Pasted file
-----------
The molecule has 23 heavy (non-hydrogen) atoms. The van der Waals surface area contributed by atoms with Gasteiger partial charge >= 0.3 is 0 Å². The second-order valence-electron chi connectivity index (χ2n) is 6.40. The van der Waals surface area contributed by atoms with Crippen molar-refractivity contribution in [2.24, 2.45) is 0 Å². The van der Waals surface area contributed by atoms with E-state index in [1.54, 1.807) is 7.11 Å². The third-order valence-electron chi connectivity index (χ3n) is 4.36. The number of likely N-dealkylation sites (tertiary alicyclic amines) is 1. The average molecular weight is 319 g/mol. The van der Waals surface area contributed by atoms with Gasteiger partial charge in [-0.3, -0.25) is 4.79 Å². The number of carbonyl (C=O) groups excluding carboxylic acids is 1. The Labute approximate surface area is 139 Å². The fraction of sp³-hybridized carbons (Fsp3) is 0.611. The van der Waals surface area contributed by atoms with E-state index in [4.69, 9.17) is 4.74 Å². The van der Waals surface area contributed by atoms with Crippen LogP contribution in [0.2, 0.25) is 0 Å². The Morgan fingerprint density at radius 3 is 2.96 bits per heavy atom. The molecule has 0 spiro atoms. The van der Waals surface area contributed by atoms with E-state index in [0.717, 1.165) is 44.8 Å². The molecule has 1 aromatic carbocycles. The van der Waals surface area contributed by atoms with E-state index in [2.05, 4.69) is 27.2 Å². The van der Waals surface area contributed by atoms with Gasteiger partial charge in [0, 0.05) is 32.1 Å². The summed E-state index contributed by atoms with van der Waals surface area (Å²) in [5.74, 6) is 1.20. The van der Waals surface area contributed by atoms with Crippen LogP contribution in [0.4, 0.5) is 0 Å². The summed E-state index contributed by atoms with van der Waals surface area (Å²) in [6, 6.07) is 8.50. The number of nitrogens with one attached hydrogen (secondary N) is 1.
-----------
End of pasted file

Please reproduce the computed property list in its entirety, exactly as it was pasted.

The molecule has 23 heavy (non-hydrogen) atoms. The van der Waals surface area contributed by atoms with Gasteiger partial charge >= 0.3 is 0 Å². The second-order valence-electron chi connectivity index (χ2n) is 6.40. The van der Waals surface area contributed by atoms with Crippen molar-refractivity contribution in [2.24, 2.45) is 0 Å². The van der Waals surface area contributed by atoms with E-state index in [1.54, 1.807) is 7.11 Å². The third-order valence-electron chi connectivity index (χ3n) is 4.36. The number of likely N-dealkylation sites (tertiary alicyclic amines) is 1. The average molecular weight is 319 g/mol. The van der Waals surface area contributed by atoms with Gasteiger partial charge in [-0.3, -0.25) is 4.79 Å². The number of carbonyl (C=O) groups excluding carboxylic acids is 1. The Labute approximate surface area is 139 Å². The fraction of sp³-hybridized carbons (Fsp3) is 0.611. The van der Waals surface area contributed by atoms with E-state index in [4.69, 9.17) is 4.74 Å². The van der Waals surface area contributed by atoms with Crippen LogP contribution in [0.2, 0.25) is 0 Å². The Morgan fingerprint density at radius 3 is 2.96 bits per heavy atom. The molecule has 0 spiro atoms. The van der Waals surface area contributed by atoms with E-state index in [0.717, 1.165) is 44.8 Å². The molecule has 1 aromatic carbocycles. The van der Waals surface area contributed by atoms with E-state index in [2.05, 4.69) is 27.2 Å². The van der Waals surface area contributed by atoms with Gasteiger partial charge in [0, 0.05) is 32.1 Å². The summed E-state index contributed by atoms with van der Waals surface area (Å²) in [5.74, 6) is 1.20. The van der Waals surface area contributed by atoms with Crippen LogP contribution in [0.4, 0.5) is 0 Å². The summed E-state index contributed by atoms with van der Waals surface area (Å²) in [6, 6.07) is 8.50. The number of nitrogens with one attached hydrogen (secondary N) is 1.